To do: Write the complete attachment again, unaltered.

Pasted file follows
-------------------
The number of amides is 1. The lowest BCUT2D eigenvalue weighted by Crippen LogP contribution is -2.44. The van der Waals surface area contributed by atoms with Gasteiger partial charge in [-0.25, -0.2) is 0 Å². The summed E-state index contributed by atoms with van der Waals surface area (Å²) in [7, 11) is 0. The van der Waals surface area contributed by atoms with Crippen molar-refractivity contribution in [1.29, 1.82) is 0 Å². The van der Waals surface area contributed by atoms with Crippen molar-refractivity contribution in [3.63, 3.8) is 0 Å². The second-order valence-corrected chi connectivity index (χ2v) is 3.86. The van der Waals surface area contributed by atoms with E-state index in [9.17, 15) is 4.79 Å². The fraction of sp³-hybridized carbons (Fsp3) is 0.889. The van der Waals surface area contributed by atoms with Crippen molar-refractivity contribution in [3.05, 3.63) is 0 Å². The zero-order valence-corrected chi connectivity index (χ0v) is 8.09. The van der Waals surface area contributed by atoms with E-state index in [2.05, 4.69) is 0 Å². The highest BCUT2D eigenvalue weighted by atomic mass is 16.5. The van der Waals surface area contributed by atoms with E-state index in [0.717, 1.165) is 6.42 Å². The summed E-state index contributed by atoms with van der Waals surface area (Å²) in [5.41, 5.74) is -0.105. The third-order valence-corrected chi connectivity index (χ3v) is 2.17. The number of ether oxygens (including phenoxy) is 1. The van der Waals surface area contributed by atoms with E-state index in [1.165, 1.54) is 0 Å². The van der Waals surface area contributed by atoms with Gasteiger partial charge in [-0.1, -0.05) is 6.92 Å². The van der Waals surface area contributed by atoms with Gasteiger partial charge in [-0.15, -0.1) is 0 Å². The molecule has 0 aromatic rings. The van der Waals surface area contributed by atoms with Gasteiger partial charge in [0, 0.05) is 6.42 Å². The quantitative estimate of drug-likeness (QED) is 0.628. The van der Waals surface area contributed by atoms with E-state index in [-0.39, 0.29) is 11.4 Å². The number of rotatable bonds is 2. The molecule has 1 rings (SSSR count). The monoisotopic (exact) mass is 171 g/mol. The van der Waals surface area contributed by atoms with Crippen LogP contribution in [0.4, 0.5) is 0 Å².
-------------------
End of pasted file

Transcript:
The number of amides is 1. The lowest BCUT2D eigenvalue weighted by Crippen LogP contribution is -2.44. The van der Waals surface area contributed by atoms with Gasteiger partial charge in [-0.25, -0.2) is 0 Å². The summed E-state index contributed by atoms with van der Waals surface area (Å²) in [7, 11) is 0. The van der Waals surface area contributed by atoms with Crippen molar-refractivity contribution in [1.29, 1.82) is 0 Å². The van der Waals surface area contributed by atoms with Crippen molar-refractivity contribution in [3.63, 3.8) is 0 Å². The second-order valence-corrected chi connectivity index (χ2v) is 3.86. The van der Waals surface area contributed by atoms with E-state index in [9.17, 15) is 4.79 Å². The fraction of sp³-hybridized carbons (Fsp3) is 0.889. The van der Waals surface area contributed by atoms with Crippen molar-refractivity contribution in [3.05, 3.63) is 0 Å². The zero-order valence-corrected chi connectivity index (χ0v) is 8.09. The van der Waals surface area contributed by atoms with E-state index in [2.05, 4.69) is 0 Å². The highest BCUT2D eigenvalue weighted by atomic mass is 16.5. The van der Waals surface area contributed by atoms with E-state index in [0.717, 1.165) is 6.42 Å². The summed E-state index contributed by atoms with van der Waals surface area (Å²) in [5.41, 5.74) is -0.105. The third-order valence-corrected chi connectivity index (χ3v) is 2.17. The number of ether oxygens (including phenoxy) is 1. The van der Waals surface area contributed by atoms with E-state index in [1.165, 1.54) is 0 Å². The van der Waals surface area contributed by atoms with Gasteiger partial charge in [-0.1, -0.05) is 6.92 Å². The van der Waals surface area contributed by atoms with Gasteiger partial charge in [-0.15, -0.1) is 0 Å². The molecule has 0 aromatic rings. The van der Waals surface area contributed by atoms with Gasteiger partial charge in [0, 0.05) is 6.42 Å². The quantitative estimate of drug-likeness (QED) is 0.628. The van der Waals surface area contributed by atoms with E-state index in [-0.39, 0.29) is 11.4 Å². The number of rotatable bonds is 2. The molecule has 1 rings (SSSR count). The monoisotopic (exact) mass is 171 g/mol. The van der Waals surface area contributed by atoms with Crippen LogP contribution in [0.4, 0.5) is 0 Å².